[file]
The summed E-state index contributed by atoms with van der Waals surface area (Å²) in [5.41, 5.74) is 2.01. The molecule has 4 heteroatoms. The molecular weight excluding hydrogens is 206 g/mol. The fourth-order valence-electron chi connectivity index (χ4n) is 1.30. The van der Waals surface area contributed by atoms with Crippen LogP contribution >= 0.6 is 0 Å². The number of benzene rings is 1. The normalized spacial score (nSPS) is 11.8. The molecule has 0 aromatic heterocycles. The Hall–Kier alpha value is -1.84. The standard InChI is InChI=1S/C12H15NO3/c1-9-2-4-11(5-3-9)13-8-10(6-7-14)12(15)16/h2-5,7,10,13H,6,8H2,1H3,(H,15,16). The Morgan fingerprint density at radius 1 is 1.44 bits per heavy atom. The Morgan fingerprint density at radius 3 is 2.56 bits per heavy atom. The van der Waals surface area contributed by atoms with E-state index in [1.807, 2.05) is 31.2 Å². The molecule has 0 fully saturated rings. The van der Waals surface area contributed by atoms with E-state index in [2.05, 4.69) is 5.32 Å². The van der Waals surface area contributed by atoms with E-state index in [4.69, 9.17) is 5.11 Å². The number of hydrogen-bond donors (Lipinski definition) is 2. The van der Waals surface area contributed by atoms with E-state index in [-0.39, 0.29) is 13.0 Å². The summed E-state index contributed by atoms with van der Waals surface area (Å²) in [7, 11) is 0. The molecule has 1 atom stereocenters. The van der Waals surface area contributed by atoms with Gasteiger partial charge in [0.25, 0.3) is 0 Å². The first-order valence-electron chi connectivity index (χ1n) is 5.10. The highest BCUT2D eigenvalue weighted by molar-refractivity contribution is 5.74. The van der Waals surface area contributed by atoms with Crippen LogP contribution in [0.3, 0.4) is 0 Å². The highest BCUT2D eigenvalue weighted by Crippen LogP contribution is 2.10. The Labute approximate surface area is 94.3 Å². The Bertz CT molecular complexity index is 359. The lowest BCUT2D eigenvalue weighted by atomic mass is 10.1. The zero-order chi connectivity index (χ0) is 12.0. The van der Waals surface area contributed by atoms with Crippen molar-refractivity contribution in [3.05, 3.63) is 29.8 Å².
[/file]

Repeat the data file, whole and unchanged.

The summed E-state index contributed by atoms with van der Waals surface area (Å²) in [5.41, 5.74) is 2.01. The molecule has 4 heteroatoms. The molecular weight excluding hydrogens is 206 g/mol. The fourth-order valence-electron chi connectivity index (χ4n) is 1.30. The van der Waals surface area contributed by atoms with Crippen LogP contribution >= 0.6 is 0 Å². The number of benzene rings is 1. The normalized spacial score (nSPS) is 11.8. The molecule has 0 aromatic heterocycles. The Hall–Kier alpha value is -1.84. The standard InChI is InChI=1S/C12H15NO3/c1-9-2-4-11(5-3-9)13-8-10(6-7-14)12(15)16/h2-5,7,10,13H,6,8H2,1H3,(H,15,16). The Morgan fingerprint density at radius 1 is 1.44 bits per heavy atom. The Morgan fingerprint density at radius 3 is 2.56 bits per heavy atom. The van der Waals surface area contributed by atoms with E-state index in [1.807, 2.05) is 31.2 Å². The molecule has 0 fully saturated rings. The van der Waals surface area contributed by atoms with E-state index in [2.05, 4.69) is 5.32 Å². The van der Waals surface area contributed by atoms with E-state index in [4.69, 9.17) is 5.11 Å². The number of hydrogen-bond donors (Lipinski definition) is 2. The van der Waals surface area contributed by atoms with E-state index in [-0.39, 0.29) is 13.0 Å². The summed E-state index contributed by atoms with van der Waals surface area (Å²) in [7, 11) is 0. The molecule has 1 atom stereocenters. The van der Waals surface area contributed by atoms with Gasteiger partial charge in [0.25, 0.3) is 0 Å². The first-order valence-electron chi connectivity index (χ1n) is 5.10. The highest BCUT2D eigenvalue weighted by molar-refractivity contribution is 5.74. The van der Waals surface area contributed by atoms with Crippen LogP contribution in [0.3, 0.4) is 0 Å². The highest BCUT2D eigenvalue weighted by Crippen LogP contribution is 2.10. The Labute approximate surface area is 94.3 Å². The Bertz CT molecular complexity index is 359. The lowest BCUT2D eigenvalue weighted by atomic mass is 10.1. The zero-order chi connectivity index (χ0) is 12.0. The van der Waals surface area contributed by atoms with Crippen molar-refractivity contribution in [3.05, 3.63) is 29.8 Å².